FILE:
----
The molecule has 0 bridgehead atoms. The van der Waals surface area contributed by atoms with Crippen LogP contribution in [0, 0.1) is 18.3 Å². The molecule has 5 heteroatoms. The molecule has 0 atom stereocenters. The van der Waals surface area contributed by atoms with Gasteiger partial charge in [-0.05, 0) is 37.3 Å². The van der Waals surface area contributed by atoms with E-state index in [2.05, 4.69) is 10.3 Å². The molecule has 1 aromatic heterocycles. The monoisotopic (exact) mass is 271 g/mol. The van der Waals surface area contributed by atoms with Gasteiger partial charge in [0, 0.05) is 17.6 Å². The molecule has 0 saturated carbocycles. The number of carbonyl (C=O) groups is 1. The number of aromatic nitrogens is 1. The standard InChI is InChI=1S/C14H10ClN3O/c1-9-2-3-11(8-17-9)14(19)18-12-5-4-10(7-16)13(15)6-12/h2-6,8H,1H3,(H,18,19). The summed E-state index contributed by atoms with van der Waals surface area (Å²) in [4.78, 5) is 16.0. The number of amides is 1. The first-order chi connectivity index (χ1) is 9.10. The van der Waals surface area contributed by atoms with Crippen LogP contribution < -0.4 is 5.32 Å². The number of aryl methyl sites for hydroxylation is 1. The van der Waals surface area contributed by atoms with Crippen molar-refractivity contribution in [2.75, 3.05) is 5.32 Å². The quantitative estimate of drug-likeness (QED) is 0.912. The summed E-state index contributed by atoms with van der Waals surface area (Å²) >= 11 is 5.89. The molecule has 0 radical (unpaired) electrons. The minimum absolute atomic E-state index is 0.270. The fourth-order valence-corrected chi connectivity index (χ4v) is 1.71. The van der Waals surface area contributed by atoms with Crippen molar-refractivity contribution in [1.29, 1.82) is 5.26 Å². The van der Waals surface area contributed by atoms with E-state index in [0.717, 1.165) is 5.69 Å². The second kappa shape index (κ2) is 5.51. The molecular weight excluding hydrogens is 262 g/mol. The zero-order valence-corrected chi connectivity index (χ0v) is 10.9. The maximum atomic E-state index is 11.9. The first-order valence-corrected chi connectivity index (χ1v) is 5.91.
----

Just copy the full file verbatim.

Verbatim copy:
The molecule has 0 bridgehead atoms. The van der Waals surface area contributed by atoms with Crippen LogP contribution in [0, 0.1) is 18.3 Å². The molecule has 5 heteroatoms. The molecule has 0 atom stereocenters. The van der Waals surface area contributed by atoms with Gasteiger partial charge in [-0.05, 0) is 37.3 Å². The van der Waals surface area contributed by atoms with E-state index in [2.05, 4.69) is 10.3 Å². The molecule has 1 aromatic heterocycles. The monoisotopic (exact) mass is 271 g/mol. The van der Waals surface area contributed by atoms with Gasteiger partial charge in [0, 0.05) is 17.6 Å². The molecule has 0 saturated carbocycles. The number of carbonyl (C=O) groups is 1. The number of aromatic nitrogens is 1. The standard InChI is InChI=1S/C14H10ClN3O/c1-9-2-3-11(8-17-9)14(19)18-12-5-4-10(7-16)13(15)6-12/h2-6,8H,1H3,(H,18,19). The summed E-state index contributed by atoms with van der Waals surface area (Å²) in [4.78, 5) is 16.0. The number of amides is 1. The first-order chi connectivity index (χ1) is 9.10. The van der Waals surface area contributed by atoms with Crippen LogP contribution < -0.4 is 5.32 Å². The number of aryl methyl sites for hydroxylation is 1. The van der Waals surface area contributed by atoms with Crippen molar-refractivity contribution in [2.75, 3.05) is 5.32 Å². The quantitative estimate of drug-likeness (QED) is 0.912. The summed E-state index contributed by atoms with van der Waals surface area (Å²) >= 11 is 5.89. The molecule has 0 radical (unpaired) electrons. The minimum absolute atomic E-state index is 0.270. The fourth-order valence-corrected chi connectivity index (χ4v) is 1.71. The van der Waals surface area contributed by atoms with Crippen molar-refractivity contribution in [1.29, 1.82) is 5.26 Å². The van der Waals surface area contributed by atoms with E-state index in [0.717, 1.165) is 5.69 Å². The second kappa shape index (κ2) is 5.51. The molecular weight excluding hydrogens is 262 g/mol. The zero-order valence-corrected chi connectivity index (χ0v) is 10.9. The maximum atomic E-state index is 11.9. The first-order valence-corrected chi connectivity index (χ1v) is 5.91.